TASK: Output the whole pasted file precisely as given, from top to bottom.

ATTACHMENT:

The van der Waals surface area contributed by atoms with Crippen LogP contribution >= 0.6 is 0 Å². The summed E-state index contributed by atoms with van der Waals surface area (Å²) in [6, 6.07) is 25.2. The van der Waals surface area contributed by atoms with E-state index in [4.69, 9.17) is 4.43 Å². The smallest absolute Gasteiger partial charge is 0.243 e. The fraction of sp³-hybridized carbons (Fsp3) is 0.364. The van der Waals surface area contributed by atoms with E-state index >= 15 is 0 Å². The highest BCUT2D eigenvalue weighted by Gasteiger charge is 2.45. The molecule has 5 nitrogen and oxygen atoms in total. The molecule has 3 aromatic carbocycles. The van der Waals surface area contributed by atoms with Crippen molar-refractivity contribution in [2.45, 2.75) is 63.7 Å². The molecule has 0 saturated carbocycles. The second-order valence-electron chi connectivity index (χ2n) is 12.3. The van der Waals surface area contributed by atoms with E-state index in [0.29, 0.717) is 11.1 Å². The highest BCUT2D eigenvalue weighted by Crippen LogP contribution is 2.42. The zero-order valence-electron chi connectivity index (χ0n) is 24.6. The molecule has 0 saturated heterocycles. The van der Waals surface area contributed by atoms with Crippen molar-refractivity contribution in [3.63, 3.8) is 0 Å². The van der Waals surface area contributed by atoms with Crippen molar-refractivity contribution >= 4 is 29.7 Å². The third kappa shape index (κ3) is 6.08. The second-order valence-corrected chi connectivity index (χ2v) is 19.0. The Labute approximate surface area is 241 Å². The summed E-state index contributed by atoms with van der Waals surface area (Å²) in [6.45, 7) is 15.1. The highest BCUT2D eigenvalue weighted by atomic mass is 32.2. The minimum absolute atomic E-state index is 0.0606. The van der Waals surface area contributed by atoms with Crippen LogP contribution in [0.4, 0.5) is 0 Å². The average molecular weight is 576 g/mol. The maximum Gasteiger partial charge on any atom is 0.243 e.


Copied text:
The van der Waals surface area contributed by atoms with Crippen LogP contribution >= 0.6 is 0 Å². The summed E-state index contributed by atoms with van der Waals surface area (Å²) in [6, 6.07) is 25.2. The van der Waals surface area contributed by atoms with E-state index in [4.69, 9.17) is 4.43 Å². The smallest absolute Gasteiger partial charge is 0.243 e. The fraction of sp³-hybridized carbons (Fsp3) is 0.364. The van der Waals surface area contributed by atoms with E-state index >= 15 is 0 Å². The highest BCUT2D eigenvalue weighted by Gasteiger charge is 2.45. The molecule has 5 nitrogen and oxygen atoms in total. The molecule has 3 aromatic carbocycles. The van der Waals surface area contributed by atoms with Crippen molar-refractivity contribution in [2.45, 2.75) is 63.7 Å². The molecule has 0 saturated carbocycles. The second-order valence-electron chi connectivity index (χ2n) is 12.3. The van der Waals surface area contributed by atoms with E-state index in [0.29, 0.717) is 11.1 Å². The highest BCUT2D eigenvalue weighted by Crippen LogP contribution is 2.42. The zero-order valence-electron chi connectivity index (χ0n) is 24.6. The molecule has 0 saturated heterocycles. The van der Waals surface area contributed by atoms with Crippen molar-refractivity contribution in [3.63, 3.8) is 0 Å². The van der Waals surface area contributed by atoms with Crippen molar-refractivity contribution >= 4 is 29.7 Å². The third kappa shape index (κ3) is 6.08. The second-order valence-corrected chi connectivity index (χ2v) is 19.0. The Labute approximate surface area is 241 Å². The summed E-state index contributed by atoms with van der Waals surface area (Å²) in [6.45, 7) is 15.1. The highest BCUT2D eigenvalue weighted by atomic mass is 32.2. The minimum absolute atomic E-state index is 0.0606. The van der Waals surface area contributed by atoms with Crippen LogP contribution in [0.4, 0.5) is 0 Å². The average molecular weight is 576 g/mol. The maximum Gasteiger partial charge on any atom is 0.243 e.